United States District Court, S.D. New York
HONORABLE ANALISA TORRES, U.S.D.J.
REPORT AND RECOMMENDATION
C. FRANCIS IV UNITED STATES MAGISTRATE JUDGE
light of Johnson v. United States, __ U.S.__, 135
S.Ct. 2551 (2015), Francisco Medina, proceeding pro
se, moves pursuant to 28 U.S.C. § 2255 to vacate,
correct, or set aside the sentence he is currently serving
for murder and related crimes. For the reasons stated herein,
his motion should be denied.
23, 1998, Mr. Medina pled guilty pursuant to a written plea
agreement to thirteen counts of murder in aid of
racketeering, one count of participation in a racketeering
enterprise, one count of conspiracy to participate in a
racketeering enterprise, and three counts of use and carrying
of a firearm during a crime of violence. (Plea Agreement
at 1-5; 7/23/98 Tr. at 13-17; Amended Judgment at 1-2). On
December 14, 1998, he was sentenced to a term of imprisonment
of 600 months and, upon release, a term of supervised release
of five years. (Transcript dated Dec. 14, 1998
(“12/14/98 Tr.”) at 28-29; Amended Judgment at
24, 2016, Mr. Medina moved to vacate, set aside, or correct
his sentence pursuant to 28 U.S.C. § 2255 based on the
Court's holding in Johnson that the
“residual clause” defining the term
“violent felony” in 18 U.S.C. § 924(e)(2)(B)
is unconstitutionally vague. See Johnson, 135 S.Ct.
at 2557, 2563. He contends that his sentence under 18 U.S.C.
§ 924(c) should be reconsidered because this
section contains a similar “residual clause, ”
which partially defines the comparable term “crime of
violence.” (Motion under 28 U.S.C. § 2255 to
Vacate, Set Aside, or Correct Sentence by a Person in Federal
Custody (“Motion”) at 5).
Waiver of Collateral Attack
Government contends that the movant is not entitled to
collaterally attack his sentence under 28 U.S.C. § 2255
because he waived that right in his plea agreement.
“There is no general bar to a waiver of collateral
attack rights in a plea agreement.” Frederick v.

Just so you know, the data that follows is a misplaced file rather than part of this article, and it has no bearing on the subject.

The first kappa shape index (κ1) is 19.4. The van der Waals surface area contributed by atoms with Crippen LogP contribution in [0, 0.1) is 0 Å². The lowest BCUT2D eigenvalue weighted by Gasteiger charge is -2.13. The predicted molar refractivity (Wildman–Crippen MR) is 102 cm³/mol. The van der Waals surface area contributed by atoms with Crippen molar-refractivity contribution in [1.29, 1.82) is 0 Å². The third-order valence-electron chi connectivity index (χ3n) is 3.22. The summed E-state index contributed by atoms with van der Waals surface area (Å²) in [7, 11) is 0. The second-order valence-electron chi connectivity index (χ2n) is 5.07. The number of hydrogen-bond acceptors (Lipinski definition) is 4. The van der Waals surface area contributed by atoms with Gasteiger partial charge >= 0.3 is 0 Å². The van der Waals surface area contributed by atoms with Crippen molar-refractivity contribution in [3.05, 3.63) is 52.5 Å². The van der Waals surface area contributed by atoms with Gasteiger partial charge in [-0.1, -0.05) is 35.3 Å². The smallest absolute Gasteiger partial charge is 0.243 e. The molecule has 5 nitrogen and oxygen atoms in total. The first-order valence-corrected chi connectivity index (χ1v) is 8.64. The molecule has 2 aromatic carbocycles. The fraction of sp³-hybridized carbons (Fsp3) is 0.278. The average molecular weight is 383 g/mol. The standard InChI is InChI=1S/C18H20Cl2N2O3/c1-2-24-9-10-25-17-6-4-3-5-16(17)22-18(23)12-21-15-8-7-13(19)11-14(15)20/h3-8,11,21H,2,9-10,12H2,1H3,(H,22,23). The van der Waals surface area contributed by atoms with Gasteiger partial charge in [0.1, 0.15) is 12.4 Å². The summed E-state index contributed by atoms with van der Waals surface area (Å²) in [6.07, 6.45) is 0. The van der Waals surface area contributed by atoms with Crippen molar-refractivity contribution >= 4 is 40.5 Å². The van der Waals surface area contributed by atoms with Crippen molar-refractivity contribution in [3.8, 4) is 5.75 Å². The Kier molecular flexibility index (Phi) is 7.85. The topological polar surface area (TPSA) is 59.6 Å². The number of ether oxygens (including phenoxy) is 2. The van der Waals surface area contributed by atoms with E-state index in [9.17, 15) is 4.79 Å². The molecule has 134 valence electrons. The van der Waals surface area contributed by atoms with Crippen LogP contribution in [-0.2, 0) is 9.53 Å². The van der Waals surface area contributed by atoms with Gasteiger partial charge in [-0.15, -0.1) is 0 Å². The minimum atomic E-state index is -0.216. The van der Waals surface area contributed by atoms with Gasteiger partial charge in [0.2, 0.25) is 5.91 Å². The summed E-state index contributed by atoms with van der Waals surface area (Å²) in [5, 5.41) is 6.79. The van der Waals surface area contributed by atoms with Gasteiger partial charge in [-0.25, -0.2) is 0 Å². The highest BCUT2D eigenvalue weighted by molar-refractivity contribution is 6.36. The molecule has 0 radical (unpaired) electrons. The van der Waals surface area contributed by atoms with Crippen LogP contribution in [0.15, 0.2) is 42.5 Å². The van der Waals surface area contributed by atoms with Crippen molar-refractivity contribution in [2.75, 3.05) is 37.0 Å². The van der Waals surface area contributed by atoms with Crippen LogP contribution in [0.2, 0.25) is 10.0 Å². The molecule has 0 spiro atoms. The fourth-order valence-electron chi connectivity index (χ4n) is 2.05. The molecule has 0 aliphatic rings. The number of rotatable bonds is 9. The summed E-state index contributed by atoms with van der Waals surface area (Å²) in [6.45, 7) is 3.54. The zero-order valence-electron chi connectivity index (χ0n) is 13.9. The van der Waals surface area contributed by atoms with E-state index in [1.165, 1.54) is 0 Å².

Warden, Lewisburg Correctional Facility, 308 F.3d 192,
195 (2d Cir. 2002). The Second Circuit has stated:
We have long enforced waivers of direct appeal rights in plea
agreements, even though the grounds for appeal arose after
the plea agreement was entered into. The reasons for
enforcing waivers of direct appeal in such cases lead us to
the same conclusion as to waivers of collateral attack under
Garcia-Santos v. United States, 273 F.3d 506, 509
(2d Cir. 2001) (per curiam) (internal citation omitted).
Indeed, “appeal waivers are applicable to issues
arising subsequent to the plea agreement, including issues
created by new judicial decisions. [The Second Circuit has]
noted that the possibility of changes in the law is simply
one of the risks allocated by the parties'
agreement.” United States v. Haynes, 412 F.3d
37, 38-39 (2d Cir. 2005) (per curiam) (citations omitted).
“However, a waiver of appellate or collateral attack
rights does not foreclose an attack on the validity of the
process by which the waiver has been procured, here, the plea
agreement.” Frederick, 308 F.3d at 195.
Additionally, if a “sentencing decision . . . was
reached in a manner that the plea agreement did not
anticipate, ” then an appeal waiver will not be
enforced. United States v. Woltmann, 610 F.3d 37, 40
(2d Cir. 2010) (alteration in original) (quoting
United States v. Liriano-Blanco, 510 F.3d
168, 174 (2d Cir. 2007)).
plea agreement signed by Mr. Medina contains a waiver, which
It is understood that the sentence to be imposed upon the
defendant is determined solely by the Court. It is understood
that the defendant will have no right to withdraw his plea of
guilty should the Court impose the stipulated sentence agreed
upon by the parties pursuant to Rule ll(e)(1)(C).
It is further agreed (i) that the defendant will neither
appeal, nor otherwise litigate under Title 28, United States
Code, Section 2255, the sentence agreed upon by the parties,
and (ii) that the Government will ...